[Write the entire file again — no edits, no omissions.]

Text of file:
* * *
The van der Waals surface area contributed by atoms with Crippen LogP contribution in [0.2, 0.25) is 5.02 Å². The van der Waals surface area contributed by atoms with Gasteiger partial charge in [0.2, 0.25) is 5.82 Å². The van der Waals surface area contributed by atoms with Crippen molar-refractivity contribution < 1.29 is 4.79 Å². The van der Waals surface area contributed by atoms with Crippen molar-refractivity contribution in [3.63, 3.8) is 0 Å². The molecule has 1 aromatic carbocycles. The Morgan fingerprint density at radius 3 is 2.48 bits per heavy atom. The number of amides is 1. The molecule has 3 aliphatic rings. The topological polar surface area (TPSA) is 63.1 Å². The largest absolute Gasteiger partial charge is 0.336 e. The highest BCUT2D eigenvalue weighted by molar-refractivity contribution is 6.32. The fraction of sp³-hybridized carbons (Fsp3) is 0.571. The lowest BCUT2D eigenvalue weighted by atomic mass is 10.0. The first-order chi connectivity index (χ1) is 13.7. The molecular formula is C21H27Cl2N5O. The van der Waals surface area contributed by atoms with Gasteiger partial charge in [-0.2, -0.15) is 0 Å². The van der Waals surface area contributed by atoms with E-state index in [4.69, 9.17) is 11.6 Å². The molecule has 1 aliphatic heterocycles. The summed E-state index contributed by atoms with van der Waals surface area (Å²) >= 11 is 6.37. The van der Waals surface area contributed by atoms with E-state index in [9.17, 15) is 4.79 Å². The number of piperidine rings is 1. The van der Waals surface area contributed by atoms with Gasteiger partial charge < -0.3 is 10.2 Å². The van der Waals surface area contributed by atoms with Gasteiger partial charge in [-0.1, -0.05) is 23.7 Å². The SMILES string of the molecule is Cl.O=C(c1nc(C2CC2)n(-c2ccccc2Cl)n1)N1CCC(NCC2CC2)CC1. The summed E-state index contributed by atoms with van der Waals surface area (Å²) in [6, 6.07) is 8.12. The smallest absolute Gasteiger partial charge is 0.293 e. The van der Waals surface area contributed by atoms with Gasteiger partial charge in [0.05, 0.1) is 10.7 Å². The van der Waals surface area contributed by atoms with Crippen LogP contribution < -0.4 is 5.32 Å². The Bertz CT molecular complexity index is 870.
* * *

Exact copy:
The van der Waals surface area contributed by atoms with Crippen LogP contribution in [0.2, 0.25) is 5.02 Å². The van der Waals surface area contributed by atoms with Gasteiger partial charge in [0.2, 0.25) is 5.82 Å². The van der Waals surface area contributed by atoms with Crippen molar-refractivity contribution < 1.29 is 4.79 Å². The van der Waals surface area contributed by atoms with Crippen molar-refractivity contribution in [3.63, 3.8) is 0 Å². The molecule has 1 aromatic carbocycles. The Morgan fingerprint density at radius 3 is 2.48 bits per heavy atom. The number of amides is 1. The molecule has 3 aliphatic rings. The topological polar surface area (TPSA) is 63.1 Å². The largest absolute Gasteiger partial charge is 0.336 e. The highest BCUT2D eigenvalue weighted by molar-refractivity contribution is 6.32. The fraction of sp³-hybridized carbons (Fsp3) is 0.571. The lowest BCUT2D eigenvalue weighted by atomic mass is 10.0. The first-order chi connectivity index (χ1) is 13.7. The molecular formula is C21H27Cl2N5O. The van der Waals surface area contributed by atoms with Gasteiger partial charge in [-0.2, -0.15) is 0 Å². The van der Waals surface area contributed by atoms with E-state index in [4.69, 9.17) is 11.6 Å². The molecule has 1 aliphatic heterocycles. The summed E-state index contributed by atoms with van der Waals surface area (Å²) >= 11 is 6.37. The van der Waals surface area contributed by atoms with E-state index in [9.17, 15) is 4.79 Å². The number of piperidine rings is 1. The van der Waals surface area contributed by atoms with Gasteiger partial charge < -0.3 is 10.2 Å². The van der Waals surface area contributed by atoms with Gasteiger partial charge in [-0.1, -0.05) is 23.7 Å². The SMILES string of the molecule is Cl.O=C(c1nc(C2CC2)n(-c2ccccc2Cl)n1)N1CCC(NCC2CC2)CC1. The summed E-state index contributed by atoms with van der Waals surface area (Å²) in [6, 6.07) is 8.12. The smallest absolute Gasteiger partial charge is 0.293 e. The van der Waals surface area contributed by atoms with Gasteiger partial charge in [0.05, 0.1) is 10.7 Å². The van der Waals surface area contributed by atoms with Crippen LogP contribution < -0.4 is 5.32 Å². The Bertz CT molecular complexity index is 870.